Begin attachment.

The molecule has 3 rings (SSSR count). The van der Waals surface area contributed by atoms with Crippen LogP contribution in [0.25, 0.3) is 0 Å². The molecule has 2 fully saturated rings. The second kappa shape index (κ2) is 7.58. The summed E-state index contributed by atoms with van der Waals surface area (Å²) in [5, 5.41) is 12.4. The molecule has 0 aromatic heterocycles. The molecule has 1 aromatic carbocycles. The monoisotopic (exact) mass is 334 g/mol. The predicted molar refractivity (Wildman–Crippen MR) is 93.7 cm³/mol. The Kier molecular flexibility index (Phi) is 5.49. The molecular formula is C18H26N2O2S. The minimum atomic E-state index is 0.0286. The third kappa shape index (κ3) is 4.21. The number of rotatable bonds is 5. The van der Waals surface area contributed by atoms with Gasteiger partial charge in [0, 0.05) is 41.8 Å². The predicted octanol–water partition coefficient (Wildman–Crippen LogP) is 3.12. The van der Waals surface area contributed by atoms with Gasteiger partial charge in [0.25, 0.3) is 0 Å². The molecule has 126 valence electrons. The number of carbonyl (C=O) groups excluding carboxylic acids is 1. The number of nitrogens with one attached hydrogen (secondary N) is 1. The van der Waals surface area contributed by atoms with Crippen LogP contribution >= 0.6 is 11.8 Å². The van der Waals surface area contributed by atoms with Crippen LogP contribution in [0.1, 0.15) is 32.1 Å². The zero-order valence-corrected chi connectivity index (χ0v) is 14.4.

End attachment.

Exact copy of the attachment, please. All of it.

The molecule has 3 rings (SSSR count). The van der Waals surface area contributed by atoms with Crippen LogP contribution in [0.25, 0.3) is 0 Å². The molecule has 2 fully saturated rings. The second kappa shape index (κ2) is 7.58. The summed E-state index contributed by atoms with van der Waals surface area (Å²) in [5, 5.41) is 12.4. The molecule has 0 aromatic heterocycles. The molecule has 1 aromatic carbocycles. The monoisotopic (exact) mass is 334 g/mol. The predicted molar refractivity (Wildman–Crippen MR) is 93.7 cm³/mol. The Kier molecular flexibility index (Phi) is 5.49. The molecular formula is C18H26N2O2S. The minimum atomic E-state index is 0.0286. The third kappa shape index (κ3) is 4.21. The number of rotatable bonds is 5. The van der Waals surface area contributed by atoms with Gasteiger partial charge in [0, 0.05) is 41.8 Å². The predicted octanol–water partition coefficient (Wildman–Crippen LogP) is 3.12. The van der Waals surface area contributed by atoms with Gasteiger partial charge in [0.25, 0.3) is 0 Å². The molecule has 126 valence electrons. The number of carbonyl (C=O) groups excluding carboxylic acids is 1. The number of nitrogens with one attached hydrogen (secondary N) is 1. The van der Waals surface area contributed by atoms with Crippen LogP contribution >= 0.6 is 11.8 Å². The van der Waals surface area contributed by atoms with Crippen LogP contribution in [0.1, 0.15) is 32.1 Å². The zero-order valence-corrected chi connectivity index (χ0v) is 14.4.